While we, as a country, are no longer at war, a complex and multidimensional struggle is raging in our communities, especially among young South Africans, writes Alef Meulenberg.
The struggle against systemic apartheid may be over, but that doesn’t mean South Africa is truly at peace. While peace and freedom are precious commodities that have brought all of us so much good, it has not resulted in the same benefits for everyone in equal measures.
To some, both concepts may not mean anything at all, looking at general voting hesitancy and political apathy trends. During the 2019 general elections, only 65.9% of people eligible to vote marked their cross, the lowest rate ever in our democratic history. The Electoral Commission also revealed that six of nine million people who did not register to vote in 2019 were young people. I suspect the upcoming local elections will show similar trends.
While problematic, I feel we can’t blame people for refusing to participate in the processes that are so fundamental to our peace and freedom. What could peace mean when you, like your parents and their parents, are unemployed (despite having a degree), poor, and hungry? What does it mean when you have no access to good education, are surrounded by violence, and face social ills from the moment you wake up until when you go to sleep? It is like Nelson Mandela said eight years before he passed: “While poverty persists, there is no true freedom.”
A complex struggle
These are some of the questions that keep me awake at night – especially on International Day of Peace.
While we, as a country, are no longer at war, a complex and multidimensional struggle is raging in our communities, especially among young South Africans. It is a war against joblessness, sexual violence, crime, food insecurity, poor access to essential services, and various tidal waves of corruption, exploitation, and other social deprivations.
It is a misconception that communities, including young people, are taking their realities lying down. This couldn’t be further from the truth. Every day, armies of brave foot soldiers across the country wake up with the desire to change their and their country’s narrative. I know so because I work with them every day, from Diepsloot and Alexandra in Johannesburg to Mfuleni in Cape Town.
The question is: how do we, outsiders, help young people win their struggle? How can we, the public, government, civil society, and private businesses, play a role in creating communities at peace with and within each other?
These are two other questions that are slowly turning me into an insomniac.
Based on my work for Afrika Tikkun, I would say the first step is for all stakeholders to come together, leave agendas, politics, and egos at home, and develop decisive action plans together with communities. These should have one clear deliverable: fostering communities where people thrive and move beyond being in survival mode.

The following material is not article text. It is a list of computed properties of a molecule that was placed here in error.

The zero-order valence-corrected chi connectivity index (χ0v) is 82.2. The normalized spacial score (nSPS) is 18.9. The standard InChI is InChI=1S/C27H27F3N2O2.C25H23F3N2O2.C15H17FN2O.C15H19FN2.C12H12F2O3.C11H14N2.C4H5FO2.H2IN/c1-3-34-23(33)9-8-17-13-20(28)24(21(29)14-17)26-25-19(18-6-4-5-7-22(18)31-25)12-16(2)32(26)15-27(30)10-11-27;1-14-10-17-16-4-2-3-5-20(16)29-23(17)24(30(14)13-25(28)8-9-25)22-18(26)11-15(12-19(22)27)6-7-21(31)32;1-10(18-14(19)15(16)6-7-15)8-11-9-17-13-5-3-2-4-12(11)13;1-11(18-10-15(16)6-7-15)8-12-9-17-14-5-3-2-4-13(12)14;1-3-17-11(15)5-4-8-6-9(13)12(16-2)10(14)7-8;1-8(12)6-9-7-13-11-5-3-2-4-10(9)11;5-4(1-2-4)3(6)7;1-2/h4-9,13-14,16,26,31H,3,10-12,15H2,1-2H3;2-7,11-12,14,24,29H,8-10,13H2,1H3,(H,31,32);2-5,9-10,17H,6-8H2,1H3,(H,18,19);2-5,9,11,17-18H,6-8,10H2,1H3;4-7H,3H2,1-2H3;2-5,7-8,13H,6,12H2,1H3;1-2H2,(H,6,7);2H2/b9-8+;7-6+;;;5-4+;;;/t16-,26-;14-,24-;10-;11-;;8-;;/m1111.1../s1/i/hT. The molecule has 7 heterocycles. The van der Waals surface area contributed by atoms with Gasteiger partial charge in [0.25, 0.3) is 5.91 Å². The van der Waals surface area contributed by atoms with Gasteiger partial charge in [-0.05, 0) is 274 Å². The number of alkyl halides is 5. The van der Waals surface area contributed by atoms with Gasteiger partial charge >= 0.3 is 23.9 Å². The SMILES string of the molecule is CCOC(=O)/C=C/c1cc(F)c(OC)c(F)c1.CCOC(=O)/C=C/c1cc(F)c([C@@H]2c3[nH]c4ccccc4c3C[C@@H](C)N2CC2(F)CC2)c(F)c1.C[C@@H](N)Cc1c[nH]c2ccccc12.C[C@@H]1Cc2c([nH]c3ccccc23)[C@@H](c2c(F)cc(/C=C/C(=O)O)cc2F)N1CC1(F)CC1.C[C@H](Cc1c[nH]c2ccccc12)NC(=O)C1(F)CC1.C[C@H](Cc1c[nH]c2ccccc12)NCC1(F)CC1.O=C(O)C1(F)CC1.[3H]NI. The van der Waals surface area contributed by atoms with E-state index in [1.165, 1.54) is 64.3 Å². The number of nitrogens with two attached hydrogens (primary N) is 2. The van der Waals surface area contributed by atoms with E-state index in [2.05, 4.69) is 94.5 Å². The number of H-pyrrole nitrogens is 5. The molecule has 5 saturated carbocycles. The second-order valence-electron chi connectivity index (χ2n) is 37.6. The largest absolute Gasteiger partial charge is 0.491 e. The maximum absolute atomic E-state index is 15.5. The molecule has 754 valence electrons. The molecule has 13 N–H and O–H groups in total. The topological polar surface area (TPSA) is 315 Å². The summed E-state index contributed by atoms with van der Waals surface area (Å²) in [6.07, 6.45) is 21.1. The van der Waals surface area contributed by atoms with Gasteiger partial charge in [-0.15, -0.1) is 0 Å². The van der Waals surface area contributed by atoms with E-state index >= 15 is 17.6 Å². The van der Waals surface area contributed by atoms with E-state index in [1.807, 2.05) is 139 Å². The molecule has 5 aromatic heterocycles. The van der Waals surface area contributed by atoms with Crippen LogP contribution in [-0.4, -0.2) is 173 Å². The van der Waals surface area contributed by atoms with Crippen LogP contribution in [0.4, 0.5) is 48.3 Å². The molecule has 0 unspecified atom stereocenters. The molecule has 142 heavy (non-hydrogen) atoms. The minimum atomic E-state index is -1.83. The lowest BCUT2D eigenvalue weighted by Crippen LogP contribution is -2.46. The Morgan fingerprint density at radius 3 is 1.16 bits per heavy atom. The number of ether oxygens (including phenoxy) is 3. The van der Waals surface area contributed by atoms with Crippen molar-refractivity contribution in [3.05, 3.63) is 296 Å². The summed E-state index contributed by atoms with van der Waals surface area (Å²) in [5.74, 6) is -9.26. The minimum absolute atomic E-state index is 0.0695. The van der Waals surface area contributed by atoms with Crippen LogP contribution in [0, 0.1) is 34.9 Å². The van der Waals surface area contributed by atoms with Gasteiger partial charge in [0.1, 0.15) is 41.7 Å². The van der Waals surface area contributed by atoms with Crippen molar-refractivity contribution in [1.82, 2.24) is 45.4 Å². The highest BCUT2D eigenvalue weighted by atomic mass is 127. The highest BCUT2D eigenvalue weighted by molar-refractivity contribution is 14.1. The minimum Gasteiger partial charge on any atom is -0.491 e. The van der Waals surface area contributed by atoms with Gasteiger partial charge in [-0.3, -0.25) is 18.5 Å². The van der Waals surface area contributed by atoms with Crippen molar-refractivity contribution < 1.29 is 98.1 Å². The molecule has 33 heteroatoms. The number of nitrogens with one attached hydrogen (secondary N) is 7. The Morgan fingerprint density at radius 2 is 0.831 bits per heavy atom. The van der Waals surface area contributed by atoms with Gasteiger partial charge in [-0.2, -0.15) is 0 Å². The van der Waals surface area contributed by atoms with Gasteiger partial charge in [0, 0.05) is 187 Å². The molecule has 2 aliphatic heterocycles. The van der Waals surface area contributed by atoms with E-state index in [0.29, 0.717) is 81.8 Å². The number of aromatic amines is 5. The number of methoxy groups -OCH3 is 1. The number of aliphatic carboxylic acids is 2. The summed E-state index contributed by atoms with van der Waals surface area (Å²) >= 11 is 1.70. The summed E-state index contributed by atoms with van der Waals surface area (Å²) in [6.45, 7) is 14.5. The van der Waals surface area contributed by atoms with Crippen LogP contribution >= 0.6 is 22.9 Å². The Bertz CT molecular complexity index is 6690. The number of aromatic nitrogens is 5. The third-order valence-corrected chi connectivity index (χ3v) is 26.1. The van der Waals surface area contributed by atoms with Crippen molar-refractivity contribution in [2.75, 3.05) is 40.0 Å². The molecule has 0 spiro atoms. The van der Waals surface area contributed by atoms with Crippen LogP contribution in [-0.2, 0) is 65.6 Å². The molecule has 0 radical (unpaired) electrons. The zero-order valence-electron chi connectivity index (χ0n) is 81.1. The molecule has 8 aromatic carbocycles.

These holistic and collaborative plans need to consider the wellbeing of all segments of society, including the youngest of the young. Helping young people thrive starts way before they walk, talk and go to school. If you want to build a resilient house that can withstand the fiercest of storms, you need to begin with building a solid foundation.
An often-ignored fact is that a person’s first 1000 days after birth are the cornerstone of the rest of their life. Adults who have had access to quality ECD services, for instance, are typically far better off than those who didn’t.
Besides allowing children to develop mentally, emotionally, and cognitively through play, many ECD centres in this country have another vital role: providing meals. This, too, has long-term benefits for the individual and our country as a whole. Research shows that almost a third of young children are stunted and that these little ones are more likely to drop out of school later, have lower grades, and remain unemployed and poor than their peers who had enough to eat while growing up.
In other words, a hungry nation can’t ever be a peaceful nation.
Besides developing meaningful, collaborative, and long-lasting action plans instead of working in silos, all stakeholders must ensure these are implemented and executed appropriately, followed through, and regularly evaluated. Finally, those dragging their feet should be held accountable, without fear or favour, and most importantly: immediately.
Will this be easy? No, but we owe it to ourselves, our country, our future, and our freedom. Freedom and peace mean nothing if only a few can reap the fruits of it. It is also the only way to get our youngsters involved in our democracy again, ensuring we have future leaders who are determined to, passionate about taking this country forward., and taking keeping Tata Madiba’s legacy alive. It was him who wrote in his autobiography Long Walk to Freedom that “to be free is not merely to cast off one’s chains, but to live in a way that respects and enhances the freedom of others.”
– Alef Meulenberg is the CEO of Afrika Tikkun.
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